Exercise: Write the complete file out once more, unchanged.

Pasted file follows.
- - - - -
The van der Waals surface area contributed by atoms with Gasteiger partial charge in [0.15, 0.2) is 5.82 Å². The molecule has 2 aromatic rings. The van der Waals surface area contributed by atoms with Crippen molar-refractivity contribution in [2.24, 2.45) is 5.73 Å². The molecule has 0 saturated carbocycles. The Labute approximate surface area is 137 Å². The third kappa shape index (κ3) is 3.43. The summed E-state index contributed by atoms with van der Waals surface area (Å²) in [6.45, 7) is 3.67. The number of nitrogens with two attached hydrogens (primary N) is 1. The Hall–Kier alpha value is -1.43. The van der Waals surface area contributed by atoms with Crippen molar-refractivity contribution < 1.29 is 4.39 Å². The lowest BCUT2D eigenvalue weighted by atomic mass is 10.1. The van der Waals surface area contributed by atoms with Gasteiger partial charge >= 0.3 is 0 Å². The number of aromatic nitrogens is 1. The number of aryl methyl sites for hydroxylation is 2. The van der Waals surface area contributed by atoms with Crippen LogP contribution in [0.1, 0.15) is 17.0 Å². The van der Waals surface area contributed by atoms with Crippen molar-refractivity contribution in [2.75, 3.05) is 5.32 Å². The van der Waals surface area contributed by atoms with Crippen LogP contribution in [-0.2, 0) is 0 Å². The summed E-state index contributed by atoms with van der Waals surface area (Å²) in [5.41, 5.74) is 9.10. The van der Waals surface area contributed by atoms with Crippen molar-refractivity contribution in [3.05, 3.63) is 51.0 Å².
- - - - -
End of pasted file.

The van der Waals surface area contributed by atoms with Gasteiger partial charge in [0.15, 0.2) is 5.82 Å². The molecule has 2 aromatic rings. The van der Waals surface area contributed by atoms with Crippen molar-refractivity contribution in [2.24, 2.45) is 5.73 Å². The molecule has 0 saturated carbocycles. The Labute approximate surface area is 137 Å². The third kappa shape index (κ3) is 3.43. The summed E-state index contributed by atoms with van der Waals surface area (Å²) in [6.45, 7) is 3.67. The number of nitrogens with two attached hydrogens (primary N) is 1. The Hall–Kier alpha value is -1.43. The van der Waals surface area contributed by atoms with Crippen molar-refractivity contribution < 1.29 is 4.39 Å². The lowest BCUT2D eigenvalue weighted by atomic mass is 10.1. The van der Waals surface area contributed by atoms with Gasteiger partial charge >= 0.3 is 0 Å². The number of aromatic nitrogens is 1. The number of aryl methyl sites for hydroxylation is 2. The van der Waals surface area contributed by atoms with Crippen LogP contribution in [0.1, 0.15) is 17.0 Å². The van der Waals surface area contributed by atoms with Crippen molar-refractivity contribution in [2.75, 3.05) is 5.32 Å². The van der Waals surface area contributed by atoms with Crippen LogP contribution in [-0.2, 0) is 0 Å². The summed E-state index contributed by atoms with van der Waals surface area (Å²) in [5.41, 5.74) is 9.10. The van der Waals surface area contributed by atoms with Crippen molar-refractivity contribution in [3.05, 3.63) is 51.0 Å².